When school starts next fall in Riverside there may be fewer crossing guards to help children navigate the crosswalks of the village.

Unless the Riverside Elementary School District 96 Board of Education moves off its position that it won’t contribute any more money to help pay crossing guard salaries, the Riverside village government is prepared to slash what it contributes.

“The more research I have done on this, the more I’ve become convinced that a 50-50 share is proper,” said Riverside Village President Ben Sells to fellow members of the village board on March 6.

In February, the District 96 school board voted overwhelmingly to reject a proposed intergovernmental agreement whereby the village and school district would evenly split the cost for crossing guard salaries, which in 2014-15 are projected to be $69,260.

The agreement also called on the village to fund the entire cost of administering the program, training crossing guards and providing them with equipment. That cost is projected to be $17,800.

But school board members balked at the proposal which would result in District 96 paying about $34,600 for crossing guards versus the roughly $18,000 they’re paying in 2013-14.

School board members offered varying reasons for rejecting the village’s proposal. Some felt funding crossing guards was the village’s responsibility, because it was a matter of public safety. Others called it a budgetary issue. School board President Mary Rose Mangia, said she was open to increasing the school district’s share, but not to 50 percent.

Riverside trustees, however, appear ready to hold firm on the issue, saying that there is no provision in Illinois law that mandates municipalities are responsible for providing crossing guards at all.

While Illinois law states that a municipality “may” provide crossing guards, it also states that a school board may also fund crossing guards or enter into an agreement with a municipality to share the expense.

“For many years there was a sense that this is a village responsibility,” said Sells. “That’s a matter of time and tradition more than anything else.”

Instead, following a village board discussion on March 6 of the school board’s rejection of the proposed agreement, Riverside appears to be intending to simply match, dollar for dollar, what District 96 intends to budget for crossing guards for the next school year.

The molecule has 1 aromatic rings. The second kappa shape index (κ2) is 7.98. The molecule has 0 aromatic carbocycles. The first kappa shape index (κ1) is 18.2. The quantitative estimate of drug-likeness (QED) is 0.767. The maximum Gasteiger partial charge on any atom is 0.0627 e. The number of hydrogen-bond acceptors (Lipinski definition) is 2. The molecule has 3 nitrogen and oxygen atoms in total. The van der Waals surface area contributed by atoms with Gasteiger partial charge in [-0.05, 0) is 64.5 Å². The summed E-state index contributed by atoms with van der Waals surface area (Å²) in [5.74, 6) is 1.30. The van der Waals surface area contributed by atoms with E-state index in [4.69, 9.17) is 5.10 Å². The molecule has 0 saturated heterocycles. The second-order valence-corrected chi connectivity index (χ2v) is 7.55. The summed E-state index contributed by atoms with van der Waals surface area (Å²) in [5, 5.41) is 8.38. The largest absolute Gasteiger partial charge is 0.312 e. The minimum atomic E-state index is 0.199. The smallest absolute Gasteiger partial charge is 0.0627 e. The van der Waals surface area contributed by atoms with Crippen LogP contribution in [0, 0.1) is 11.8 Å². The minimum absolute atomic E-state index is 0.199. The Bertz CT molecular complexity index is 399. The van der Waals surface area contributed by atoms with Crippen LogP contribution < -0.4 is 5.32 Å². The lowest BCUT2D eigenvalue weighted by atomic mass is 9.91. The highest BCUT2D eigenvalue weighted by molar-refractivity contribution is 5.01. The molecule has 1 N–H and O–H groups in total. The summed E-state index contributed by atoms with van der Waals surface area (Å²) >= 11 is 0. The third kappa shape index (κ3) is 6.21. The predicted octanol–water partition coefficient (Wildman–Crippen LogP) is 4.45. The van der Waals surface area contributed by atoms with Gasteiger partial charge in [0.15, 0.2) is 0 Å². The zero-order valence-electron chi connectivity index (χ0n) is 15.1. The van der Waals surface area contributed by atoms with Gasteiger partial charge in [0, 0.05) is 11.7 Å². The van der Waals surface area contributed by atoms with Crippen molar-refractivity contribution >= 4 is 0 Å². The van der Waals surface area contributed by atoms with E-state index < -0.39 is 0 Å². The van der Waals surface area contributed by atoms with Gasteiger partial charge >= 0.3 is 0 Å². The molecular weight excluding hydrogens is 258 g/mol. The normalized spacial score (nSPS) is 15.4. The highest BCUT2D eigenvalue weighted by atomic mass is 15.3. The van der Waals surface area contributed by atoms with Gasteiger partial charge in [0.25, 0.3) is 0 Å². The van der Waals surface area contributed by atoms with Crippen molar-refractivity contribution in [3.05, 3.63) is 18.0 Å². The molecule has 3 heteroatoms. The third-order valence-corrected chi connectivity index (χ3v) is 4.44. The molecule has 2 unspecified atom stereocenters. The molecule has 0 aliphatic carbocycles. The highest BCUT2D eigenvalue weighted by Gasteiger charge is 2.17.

If District 96 keeps funding at $18,000, then the total amount for salaries next school year will be $36,000 — about half the amount needed to fund the six crossing guards the village now provides.

“I think we should dig our heels in,” said Village Trustee Michael Foley.

Trustee Joseph Ballerine said he didn’t want to give the impression that the safety of school children was a budget line item, but said it was time for the school district to contribute fairly with respect to crossing guards.

“It’s time for us to share,” Ballerine said. “It’s an expense brought upon the village solely because of the schools.”

With respect to the argument that public safety was the village’s burden to shoulder, Trustee Doug Pollock said it’s one that should be shared.

“Public safety is everyone’s responsibility,” Pollock said. “We have in our organization some expertise in public safety, and I think it’s very gracious of us to volunteer it at no cost to our school districts.”

As to the salaries for crossing guards, “Employment costs, I agree, should be split 50-50,” Pollock said.

Sells referred back to state statute to make his case that the cost ought to be shared.

“The fact that no municipality is required to provide this service, and that state statute specifically empowers the school board to do so — I think that’s a significant point,” Sells said. “For a village to provide half the cost it doesn’t have to provide at all is, to me, eminently fair, and especially if we’re going to continue to underwrite the administration, equipment and scheduling of the program.”

Asked how such a cut might affect crossing guard staffing, Police Chief Thomas Weitzel said he needed to look closer at the numbers, but that it would result in reductions.

“If things stay as they stated, I don’t believe we’d be able to keep all six guards we have,” Weitzel said. “I’d really have to look at the crossings and see which ones we’d eliminate.”

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